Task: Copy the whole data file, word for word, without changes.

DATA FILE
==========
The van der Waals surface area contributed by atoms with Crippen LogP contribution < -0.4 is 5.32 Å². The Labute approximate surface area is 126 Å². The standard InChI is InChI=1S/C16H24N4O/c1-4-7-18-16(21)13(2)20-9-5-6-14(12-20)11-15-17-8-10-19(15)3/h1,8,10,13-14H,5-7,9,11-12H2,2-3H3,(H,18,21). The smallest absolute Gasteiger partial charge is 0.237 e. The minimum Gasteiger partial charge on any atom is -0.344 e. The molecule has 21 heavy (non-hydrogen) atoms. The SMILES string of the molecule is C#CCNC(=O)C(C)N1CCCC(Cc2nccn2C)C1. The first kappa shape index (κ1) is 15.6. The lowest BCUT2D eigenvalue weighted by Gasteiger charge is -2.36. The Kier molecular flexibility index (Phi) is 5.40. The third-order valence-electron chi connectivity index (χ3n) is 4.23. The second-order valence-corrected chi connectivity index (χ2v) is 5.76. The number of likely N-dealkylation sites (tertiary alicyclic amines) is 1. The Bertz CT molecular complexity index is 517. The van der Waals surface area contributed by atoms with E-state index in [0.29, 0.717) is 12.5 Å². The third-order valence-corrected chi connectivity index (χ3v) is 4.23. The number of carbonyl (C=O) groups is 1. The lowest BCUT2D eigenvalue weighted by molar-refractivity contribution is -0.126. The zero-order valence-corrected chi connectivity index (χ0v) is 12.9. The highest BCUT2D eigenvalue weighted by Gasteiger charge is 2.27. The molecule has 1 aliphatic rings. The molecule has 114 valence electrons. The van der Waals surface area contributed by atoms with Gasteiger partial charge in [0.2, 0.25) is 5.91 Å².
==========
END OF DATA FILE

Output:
The van der Waals surface area contributed by atoms with Crippen LogP contribution < -0.4 is 5.32 Å². The Labute approximate surface area is 126 Å². The standard InChI is InChI=1S/C16H24N4O/c1-4-7-18-16(21)13(2)20-9-5-6-14(12-20)11-15-17-8-10-19(15)3/h1,8,10,13-14H,5-7,9,11-12H2,2-3H3,(H,18,21). The smallest absolute Gasteiger partial charge is 0.237 e. The minimum Gasteiger partial charge on any atom is -0.344 e. The molecule has 21 heavy (non-hydrogen) atoms. The SMILES string of the molecule is C#CCNC(=O)C(C)N1CCCC(Cc2nccn2C)C1. The first kappa shape index (κ1) is 15.6. The lowest BCUT2D eigenvalue weighted by Gasteiger charge is -2.36. The Kier molecular flexibility index (Phi) is 5.40. The third-order valence-electron chi connectivity index (χ3n) is 4.23. The second-order valence-corrected chi connectivity index (χ2v) is 5.76. The number of likely N-dealkylation sites (tertiary alicyclic amines) is 1. The Bertz CT molecular complexity index is 517. The van der Waals surface area contributed by atoms with E-state index in [0.29, 0.717) is 12.5 Å². The third-order valence-corrected chi connectivity index (χ3v) is 4.23. The number of carbonyl (C=O) groups is 1. The lowest BCUT2D eigenvalue weighted by molar-refractivity contribution is -0.126. The zero-order valence-corrected chi connectivity index (χ0v) is 12.9. The highest BCUT2D eigenvalue weighted by Gasteiger charge is 2.27. The molecule has 1 aliphatic rings. The molecule has 114 valence electrons. The van der Waals surface area contributed by atoms with Gasteiger partial charge in [0.2, 0.25) is 5.91 Å².